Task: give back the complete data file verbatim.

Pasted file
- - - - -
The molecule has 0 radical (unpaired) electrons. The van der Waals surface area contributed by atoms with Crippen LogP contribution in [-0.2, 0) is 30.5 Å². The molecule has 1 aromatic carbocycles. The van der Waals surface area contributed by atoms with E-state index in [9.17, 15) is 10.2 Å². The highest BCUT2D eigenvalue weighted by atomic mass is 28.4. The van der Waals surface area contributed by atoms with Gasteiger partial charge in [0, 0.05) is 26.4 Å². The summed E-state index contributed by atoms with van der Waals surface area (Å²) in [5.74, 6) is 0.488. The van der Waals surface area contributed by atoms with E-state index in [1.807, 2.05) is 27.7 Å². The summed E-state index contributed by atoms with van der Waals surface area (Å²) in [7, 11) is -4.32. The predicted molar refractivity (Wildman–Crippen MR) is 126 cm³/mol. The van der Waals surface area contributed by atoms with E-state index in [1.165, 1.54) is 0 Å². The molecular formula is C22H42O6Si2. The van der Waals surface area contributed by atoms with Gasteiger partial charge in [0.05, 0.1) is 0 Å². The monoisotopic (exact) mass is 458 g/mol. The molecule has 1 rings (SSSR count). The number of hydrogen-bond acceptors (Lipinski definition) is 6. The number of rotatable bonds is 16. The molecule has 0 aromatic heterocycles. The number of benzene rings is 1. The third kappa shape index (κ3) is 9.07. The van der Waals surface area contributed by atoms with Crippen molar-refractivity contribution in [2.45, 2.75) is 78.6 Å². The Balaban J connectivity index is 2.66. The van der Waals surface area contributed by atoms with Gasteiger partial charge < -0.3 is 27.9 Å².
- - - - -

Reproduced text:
The molecule has 0 radical (unpaired) electrons. The van der Waals surface area contributed by atoms with Crippen LogP contribution in [-0.2, 0) is 30.5 Å². The molecule has 1 aromatic carbocycles. The van der Waals surface area contributed by atoms with E-state index in [9.17, 15) is 10.2 Å². The highest BCUT2D eigenvalue weighted by atomic mass is 28.4. The van der Waals surface area contributed by atoms with Gasteiger partial charge in [0, 0.05) is 26.4 Å². The summed E-state index contributed by atoms with van der Waals surface area (Å²) in [5.74, 6) is 0.488. The van der Waals surface area contributed by atoms with E-state index in [1.807, 2.05) is 27.7 Å². The summed E-state index contributed by atoms with van der Waals surface area (Å²) in [7, 11) is -4.32. The predicted molar refractivity (Wildman–Crippen MR) is 126 cm³/mol. The van der Waals surface area contributed by atoms with E-state index in [1.165, 1.54) is 0 Å². The molecular formula is C22H42O6Si2. The van der Waals surface area contributed by atoms with Gasteiger partial charge in [0.05, 0.1) is 0 Å². The monoisotopic (exact) mass is 458 g/mol. The molecule has 1 rings (SSSR count). The number of hydrogen-bond acceptors (Lipinski definition) is 6. The number of rotatable bonds is 16. The molecule has 0 aromatic heterocycles. The number of benzene rings is 1. The third kappa shape index (κ3) is 9.07. The van der Waals surface area contributed by atoms with Crippen molar-refractivity contribution in [2.45, 2.75) is 78.6 Å². The Balaban J connectivity index is 2.66. The van der Waals surface area contributed by atoms with Gasteiger partial charge < -0.3 is 27.9 Å².